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This article was published 18/4/2018 (720 days ago), so information in it may no longer be current.
WHEN Terry Land celebrates his 60th birthday in July, it’ll mark one year of living on Winnipeg’s streets.
During that time, he’s learned that when the city’s shelters fill up — as they often do — it’s best to look for a bus shack to curl up in for the night. Sometimes, he says, even those have no vacancy.
"Some days are rough. A lot of the time, it’s cold. The bus shacks are a little warmer in the winter because they’ve got heaters under the seats. But a lot of times, they’re already taken," Land said. "I’m hoping this year will be better than the last.
"I don’t want to be here next year. Before the summer is over, I’m going to work on getting out of this situation."
Land was one of hundreds of people surveyed Wednesday during the second Winnipeg Street Census, a large-scale, community-based research effort aimed at compiling data about the city’s homeless population.
Conducted by more than 300 volunteers and 20 agencies, people experiencing homelessness were interviewed at 49 social services agencies and seven shelters. In addition, volunteers combed more than 120 kilometres of walking routes.
When the first street census was conducted in October 2015, it found at least 1,400 homeless people in Winnipeg.
On Wednesday, Land was surveyed outside Siloam Mission while he was waiting for the shelter’s free supper to be served. While he spoke with volunteers, about 40 people stood around in the parking lot in groups, smoking or leaning against the side of the building where cardboard was laid out to serve as makeshift mats.
After moving to Winnipeg in 2014, Land said he lived with his daughter, until she began smoking crack cocaine in 2017. A former crack addict himself, he said he knew he couldn’t be around the drug without relapsing. But after leaving their home and finding himself with no place to stay, Land said life on the streets didn’t prove any more conducive to sobriety.
"I still struggle with (addiction). Crack. It was always crack. But since I’ve been homeless, I got into injecting (methamphetamine). I always said to myself I would never do it, but I did. The first time I ever did it, I liked it right way. All reality is gone. I was just in my own little world. Nothing bugged me, unemployment, homelessness, nothing," Land said, before indicating he injected the drug into his arms.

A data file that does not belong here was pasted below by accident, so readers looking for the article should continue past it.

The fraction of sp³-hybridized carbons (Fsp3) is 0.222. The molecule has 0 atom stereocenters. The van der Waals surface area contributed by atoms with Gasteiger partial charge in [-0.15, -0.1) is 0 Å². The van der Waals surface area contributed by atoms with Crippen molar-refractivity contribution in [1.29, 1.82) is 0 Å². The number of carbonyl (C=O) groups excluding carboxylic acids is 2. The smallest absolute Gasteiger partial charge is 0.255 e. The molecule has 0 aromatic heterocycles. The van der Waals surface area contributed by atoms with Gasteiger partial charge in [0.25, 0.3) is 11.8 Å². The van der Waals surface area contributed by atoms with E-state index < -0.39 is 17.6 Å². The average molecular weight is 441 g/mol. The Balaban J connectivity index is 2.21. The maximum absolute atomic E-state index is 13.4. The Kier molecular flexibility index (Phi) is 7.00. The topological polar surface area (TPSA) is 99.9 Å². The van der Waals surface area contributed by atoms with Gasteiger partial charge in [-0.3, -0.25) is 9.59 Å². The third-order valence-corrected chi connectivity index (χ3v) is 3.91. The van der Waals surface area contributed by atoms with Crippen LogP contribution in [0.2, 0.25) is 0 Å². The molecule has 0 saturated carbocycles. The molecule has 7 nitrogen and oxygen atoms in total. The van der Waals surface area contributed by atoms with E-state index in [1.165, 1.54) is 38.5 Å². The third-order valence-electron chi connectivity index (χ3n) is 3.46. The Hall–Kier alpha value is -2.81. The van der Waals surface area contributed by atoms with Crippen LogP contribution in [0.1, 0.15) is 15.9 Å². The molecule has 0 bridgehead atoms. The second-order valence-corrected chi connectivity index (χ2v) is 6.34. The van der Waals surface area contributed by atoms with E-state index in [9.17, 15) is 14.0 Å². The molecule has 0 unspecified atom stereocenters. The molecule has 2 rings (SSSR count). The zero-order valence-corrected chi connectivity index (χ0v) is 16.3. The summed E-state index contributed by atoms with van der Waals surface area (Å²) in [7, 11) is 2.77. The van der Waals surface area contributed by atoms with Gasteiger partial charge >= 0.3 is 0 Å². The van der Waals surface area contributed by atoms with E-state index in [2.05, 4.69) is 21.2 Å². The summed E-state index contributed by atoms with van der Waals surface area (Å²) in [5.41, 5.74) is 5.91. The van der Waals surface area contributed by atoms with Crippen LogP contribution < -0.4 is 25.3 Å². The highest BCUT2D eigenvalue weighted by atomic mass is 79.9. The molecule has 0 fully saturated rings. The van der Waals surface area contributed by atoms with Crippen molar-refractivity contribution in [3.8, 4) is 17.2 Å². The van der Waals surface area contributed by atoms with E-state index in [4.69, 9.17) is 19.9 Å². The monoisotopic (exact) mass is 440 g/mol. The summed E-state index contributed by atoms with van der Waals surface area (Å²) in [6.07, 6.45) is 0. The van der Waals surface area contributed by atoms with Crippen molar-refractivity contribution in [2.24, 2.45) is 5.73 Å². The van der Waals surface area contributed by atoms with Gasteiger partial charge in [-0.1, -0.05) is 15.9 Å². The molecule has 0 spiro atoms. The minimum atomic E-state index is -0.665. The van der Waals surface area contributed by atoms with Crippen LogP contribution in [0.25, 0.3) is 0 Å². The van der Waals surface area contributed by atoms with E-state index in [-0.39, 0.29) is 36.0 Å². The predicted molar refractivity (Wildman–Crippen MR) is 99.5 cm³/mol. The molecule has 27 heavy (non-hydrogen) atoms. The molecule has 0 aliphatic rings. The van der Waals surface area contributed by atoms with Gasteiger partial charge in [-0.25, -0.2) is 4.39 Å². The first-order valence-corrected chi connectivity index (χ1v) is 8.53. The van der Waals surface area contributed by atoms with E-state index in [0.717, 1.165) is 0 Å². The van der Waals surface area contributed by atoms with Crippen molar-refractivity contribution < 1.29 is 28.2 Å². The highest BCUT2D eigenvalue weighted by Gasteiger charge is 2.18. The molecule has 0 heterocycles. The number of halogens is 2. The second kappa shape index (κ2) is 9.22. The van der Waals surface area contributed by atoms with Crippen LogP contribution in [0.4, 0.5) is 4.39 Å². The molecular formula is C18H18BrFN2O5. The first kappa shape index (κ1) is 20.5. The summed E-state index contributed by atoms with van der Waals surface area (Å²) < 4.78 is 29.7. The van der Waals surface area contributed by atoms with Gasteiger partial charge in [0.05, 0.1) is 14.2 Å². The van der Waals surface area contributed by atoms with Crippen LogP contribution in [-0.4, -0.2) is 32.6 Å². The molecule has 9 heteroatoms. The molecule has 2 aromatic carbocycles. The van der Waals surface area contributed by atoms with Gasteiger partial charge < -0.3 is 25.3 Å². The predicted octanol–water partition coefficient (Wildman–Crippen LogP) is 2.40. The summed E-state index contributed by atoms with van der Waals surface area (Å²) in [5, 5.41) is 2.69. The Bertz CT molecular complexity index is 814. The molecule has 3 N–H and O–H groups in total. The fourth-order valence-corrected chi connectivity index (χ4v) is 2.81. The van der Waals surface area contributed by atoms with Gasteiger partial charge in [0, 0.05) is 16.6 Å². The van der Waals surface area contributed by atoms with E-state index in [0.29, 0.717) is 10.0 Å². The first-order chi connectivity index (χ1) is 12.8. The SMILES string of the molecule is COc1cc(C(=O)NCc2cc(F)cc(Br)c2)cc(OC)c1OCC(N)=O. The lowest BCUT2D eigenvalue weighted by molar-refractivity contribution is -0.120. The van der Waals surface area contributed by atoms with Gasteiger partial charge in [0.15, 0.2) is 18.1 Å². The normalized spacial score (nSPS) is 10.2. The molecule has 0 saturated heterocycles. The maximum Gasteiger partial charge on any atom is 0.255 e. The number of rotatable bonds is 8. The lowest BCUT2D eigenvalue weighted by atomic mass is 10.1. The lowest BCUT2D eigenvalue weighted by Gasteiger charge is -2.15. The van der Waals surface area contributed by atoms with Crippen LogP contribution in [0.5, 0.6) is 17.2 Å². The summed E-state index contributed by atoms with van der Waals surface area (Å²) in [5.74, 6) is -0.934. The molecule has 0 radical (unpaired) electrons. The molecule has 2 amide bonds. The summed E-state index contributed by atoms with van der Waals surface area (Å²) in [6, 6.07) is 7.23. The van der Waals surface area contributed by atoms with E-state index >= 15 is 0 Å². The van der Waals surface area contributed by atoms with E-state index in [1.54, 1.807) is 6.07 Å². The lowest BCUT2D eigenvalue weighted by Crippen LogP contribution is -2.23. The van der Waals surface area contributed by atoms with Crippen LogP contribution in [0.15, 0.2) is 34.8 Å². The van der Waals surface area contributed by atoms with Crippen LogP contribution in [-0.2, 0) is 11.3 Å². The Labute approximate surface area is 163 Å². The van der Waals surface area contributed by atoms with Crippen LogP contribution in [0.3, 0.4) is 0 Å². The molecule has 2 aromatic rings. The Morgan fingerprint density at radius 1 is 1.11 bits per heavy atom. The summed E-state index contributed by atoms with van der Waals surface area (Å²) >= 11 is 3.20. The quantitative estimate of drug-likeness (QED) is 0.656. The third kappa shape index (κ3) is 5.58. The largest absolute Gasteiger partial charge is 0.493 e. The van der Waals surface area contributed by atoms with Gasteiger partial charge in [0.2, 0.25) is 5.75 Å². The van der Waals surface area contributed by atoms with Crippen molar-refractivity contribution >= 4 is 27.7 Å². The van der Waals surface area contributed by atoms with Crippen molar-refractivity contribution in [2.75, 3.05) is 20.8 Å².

"And sometimes my neck," he added.
By trying to speak to everyone who’s homeless in Winnipeg in one day, Brent Retzlaff, the project’s volunteer co-ordinator, said he knew it was an impossible task. Nonetheless, he said the street census is important work that needs to be done.
In particular, Retzlaff said those who experience "hidden homelessness" — defined as couch-surfing or crashing with family or friends — can be difficult to track.
"No matter what we count today, it’s going to be an under-count. It will be the bare minimum of the number of people experiencing homelessness in Winnipeg. We know there’s no way we’re going to speak to every single person. We know the count’s not going to reach everybody," he said.
"We see it in the inner city every day, but we also know there are other areas of the city were people are experiencing homelessness. If you’re out and about, you can see that poverty is an issue in Winnipeg. It’s something the city as a whole needs to come together and work on."
Al Wiebe, 63, is a volunteer who brings a unique perspective to the project, having been spent more than a year homeless in Winnipeg.
A former advertising salesman who made more than $100,000 a year, Wiebe said unmedicated clinical depression led to him losing his job in 2009. He was bankrupt and homeless four months later.
"I just sort of ended up crashing and burning," Wiebe said.
Shortly before he wound up homeless, Wiebe said, he sold his Mercedes to help fund his out-of-control spending habits. Months later, at his lowest point, he said found himself living in a 40-year-old broken-down Mercedes with a leaky sunroof and broken window at the back of a junkyard on McPhillips Street.
Homeless, hopeless and suicidal, Wiebe said he walked to a bridge early one fall day in 2010. When he got there, he jumped.
Wiebe said he waited to die, but washed up on the riverbank instead. A trip to St. Boniface Hospital led to a stay at Victoria General Hospital, and eventually to the Salvation Army, where he lived for six months and met his girlfriend of six years.
The two of them live together in a small apartment, with Wiebe filling his days working and volunteering on projects — such as the Winnipeg Street Census — aimed at helping those experiencing hardship.
"By conducting this survey, their voices are being heard. That’s really, really important. We’re finding out how we can better provide services, what the demographics are, how we can better program. The government is hard enough to get funding from. They work with data — so we’re getting as precise of numbers as we can get and we are forwarding that on," Wiebe said.
"To me, it’s really, really important to be a part of this. I know a lot of the people out there. I’ve been there. I have a vested interest in this."
Ryan Thorpe likes the pace of daily news, the feeling of a broadsheet in his hands and the stress of never-ending deadlines hanging over his head.
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